Module Number: EI71018
Duration: 1 semester
Occurence: Winter semester
Number of ECTS: 5
Professor in charge: Georg Böcherer
Contact hours: 60
Self-study hours: 90
For successful participation in the lecture, the student has to pass a written exam. The overall grade will be solely based on the student's result in the written exam. Students will demonstrate that they have gained both fundamental and deeper understanding in various aspects of machine learning for communication. They have to answer the questions with self-formulated responses and do quantitative calculations. The allowed support material is constrained to a non-programmable calculator.
Basics of Digital Communication/Signal Processing/Estimation and Detection
This course is on model-based machine learning in communication systems. Covered topics Modelling:
- Probabilistic models
- Graphical models
- Neural networks
- Probabilistic programming, learning algorithms
- Learning algorithms for sources, compression
- Learning algorithms for channels and transmission formats
- figures of merit compression ratio, reliability, throughput, energy consumption.
- evaluation of model and learning algorithm using information-theoretic criteria
After visiting this lecture, the student is familiar with
- Probabilistic models, graphical models, neural networks to solve communications problems.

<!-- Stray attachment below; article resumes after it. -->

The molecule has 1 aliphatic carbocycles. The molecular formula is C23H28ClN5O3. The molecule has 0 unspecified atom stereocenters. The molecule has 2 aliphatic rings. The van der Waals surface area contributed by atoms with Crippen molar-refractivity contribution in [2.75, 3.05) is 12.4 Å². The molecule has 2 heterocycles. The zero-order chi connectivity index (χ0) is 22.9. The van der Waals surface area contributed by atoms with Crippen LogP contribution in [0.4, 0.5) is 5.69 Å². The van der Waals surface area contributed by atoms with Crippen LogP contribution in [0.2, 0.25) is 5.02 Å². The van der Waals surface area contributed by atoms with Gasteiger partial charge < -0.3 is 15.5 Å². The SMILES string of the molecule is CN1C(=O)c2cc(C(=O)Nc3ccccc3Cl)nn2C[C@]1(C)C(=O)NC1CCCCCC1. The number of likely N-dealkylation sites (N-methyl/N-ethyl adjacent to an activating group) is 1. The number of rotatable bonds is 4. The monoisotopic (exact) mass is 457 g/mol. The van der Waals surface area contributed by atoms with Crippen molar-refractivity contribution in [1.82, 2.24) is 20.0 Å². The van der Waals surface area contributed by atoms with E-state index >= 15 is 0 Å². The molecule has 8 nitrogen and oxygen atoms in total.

- Bayesian inference, learning algorithms for sources, channels, and transmission formats.
- Application to data compression and transmission and is able to model and infer on his computer and to critically assess the results and the model.
Learning method: Personal study and repeated lessons in exercises and tutorials; weekly programming tasks. Teaching method: During the lectures, students are instructed in a teacher-centered style. The exercises are held in a student-centered way.
The following kinds of media are used: - Presentations with emphasis on visualization - Lecture notes - Exercises with solutions - Programming problems with solutions
Lecture notes with all relevant information are available. The following literature can be consulted in addition:
• MacKay, D. J. (2003). Information theory, inference and learning algorithms.
• Bishop, C. M. (2006). Pattern recognition and Machine Learning.
• Murphy, K. P. (2012). Machine learning: a probabilistic perspective.